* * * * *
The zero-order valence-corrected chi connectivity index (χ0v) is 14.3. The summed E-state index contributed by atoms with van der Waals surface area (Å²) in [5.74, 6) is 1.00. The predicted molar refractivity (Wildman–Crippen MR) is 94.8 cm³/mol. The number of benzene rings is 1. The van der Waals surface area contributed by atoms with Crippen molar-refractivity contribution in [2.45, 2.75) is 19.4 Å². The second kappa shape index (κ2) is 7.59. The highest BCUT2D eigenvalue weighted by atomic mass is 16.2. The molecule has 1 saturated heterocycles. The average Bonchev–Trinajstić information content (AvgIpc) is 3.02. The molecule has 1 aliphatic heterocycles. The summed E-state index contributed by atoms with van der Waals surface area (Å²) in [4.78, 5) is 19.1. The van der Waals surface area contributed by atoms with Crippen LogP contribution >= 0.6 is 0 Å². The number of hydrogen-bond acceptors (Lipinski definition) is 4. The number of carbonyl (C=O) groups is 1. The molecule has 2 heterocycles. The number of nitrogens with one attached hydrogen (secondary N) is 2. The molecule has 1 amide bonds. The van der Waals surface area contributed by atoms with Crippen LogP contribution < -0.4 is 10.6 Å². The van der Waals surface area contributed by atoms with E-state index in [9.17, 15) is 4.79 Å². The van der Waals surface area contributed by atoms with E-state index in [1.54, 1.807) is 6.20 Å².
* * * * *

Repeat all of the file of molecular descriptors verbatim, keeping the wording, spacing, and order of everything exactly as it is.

The zero-order valence-corrected chi connectivity index (χ0v) is 14.3. The summed E-state index contributed by atoms with van der Waals surface area (Å²) in [5.74, 6) is 1.00. The predicted molar refractivity (Wildman–Crippen MR) is 94.8 cm³/mol. The number of benzene rings is 1. The van der Waals surface area contributed by atoms with Crippen molar-refractivity contribution in [2.45, 2.75) is 19.4 Å². The second kappa shape index (κ2) is 7.59. The highest BCUT2D eigenvalue weighted by atomic mass is 16.2. The molecule has 1 saturated heterocycles. The average Bonchev–Trinajstić information content (AvgIpc) is 3.02. The molecule has 1 aliphatic heterocycles. The summed E-state index contributed by atoms with van der Waals surface area (Å²) in [4.78, 5) is 19.1. The van der Waals surface area contributed by atoms with Crippen LogP contribution >= 0.6 is 0 Å². The number of hydrogen-bond acceptors (Lipinski definition) is 4. The number of carbonyl (C=O) groups is 1. The molecule has 2 heterocycles. The number of nitrogens with one attached hydrogen (secondary N) is 2. The molecule has 1 amide bonds. The van der Waals surface area contributed by atoms with Crippen LogP contribution < -0.4 is 10.6 Å². The van der Waals surface area contributed by atoms with E-state index in [9.17, 15) is 4.79 Å². The van der Waals surface area contributed by atoms with E-state index in [1.54, 1.807) is 6.20 Å².